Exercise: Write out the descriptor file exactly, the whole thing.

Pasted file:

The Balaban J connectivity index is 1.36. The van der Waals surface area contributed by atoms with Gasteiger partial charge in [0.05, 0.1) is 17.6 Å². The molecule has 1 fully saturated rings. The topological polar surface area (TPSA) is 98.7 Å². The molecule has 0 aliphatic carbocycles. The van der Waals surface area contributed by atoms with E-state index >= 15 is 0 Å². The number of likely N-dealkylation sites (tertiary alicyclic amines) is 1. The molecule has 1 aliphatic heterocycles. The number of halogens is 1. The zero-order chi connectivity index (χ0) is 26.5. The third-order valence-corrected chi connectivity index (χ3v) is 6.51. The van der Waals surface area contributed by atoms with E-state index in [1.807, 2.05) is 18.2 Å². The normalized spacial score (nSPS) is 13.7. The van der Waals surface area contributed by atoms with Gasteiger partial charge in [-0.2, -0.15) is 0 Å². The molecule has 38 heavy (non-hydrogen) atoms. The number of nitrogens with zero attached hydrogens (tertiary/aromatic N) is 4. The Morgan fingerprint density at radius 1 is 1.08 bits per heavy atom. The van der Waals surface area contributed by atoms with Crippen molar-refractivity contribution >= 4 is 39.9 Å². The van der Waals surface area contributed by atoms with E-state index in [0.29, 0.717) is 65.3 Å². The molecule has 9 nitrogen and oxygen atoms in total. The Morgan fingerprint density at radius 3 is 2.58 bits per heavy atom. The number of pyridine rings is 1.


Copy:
The Balaban J connectivity index is 1.36. The van der Waals surface area contributed by atoms with Gasteiger partial charge in [0.05, 0.1) is 17.6 Å². The molecule has 1 fully saturated rings. The topological polar surface area (TPSA) is 98.7 Å². The molecule has 0 aliphatic carbocycles. The van der Waals surface area contributed by atoms with E-state index >= 15 is 0 Å². The number of likely N-dealkylation sites (tertiary alicyclic amines) is 1. The molecule has 1 aliphatic heterocycles. The number of halogens is 1. The zero-order chi connectivity index (χ0) is 26.5. The third-order valence-corrected chi connectivity index (χ3v) is 6.51. The van der Waals surface area contributed by atoms with E-state index in [1.807, 2.05) is 18.2 Å². The normalized spacial score (nSPS) is 13.7. The van der Waals surface area contributed by atoms with Gasteiger partial charge in [-0.2, -0.15) is 0 Å². The molecule has 38 heavy (non-hydrogen) atoms. The number of nitrogens with zero attached hydrogens (tertiary/aromatic N) is 4. The Morgan fingerprint density at radius 1 is 1.08 bits per heavy atom. The van der Waals surface area contributed by atoms with Crippen molar-refractivity contribution >= 4 is 39.9 Å². The van der Waals surface area contributed by atoms with E-state index in [0.29, 0.717) is 65.3 Å². The molecule has 9 nitrogen and oxygen atoms in total. The Morgan fingerprint density at radius 3 is 2.58 bits per heavy atom. The number of pyridine rings is 1.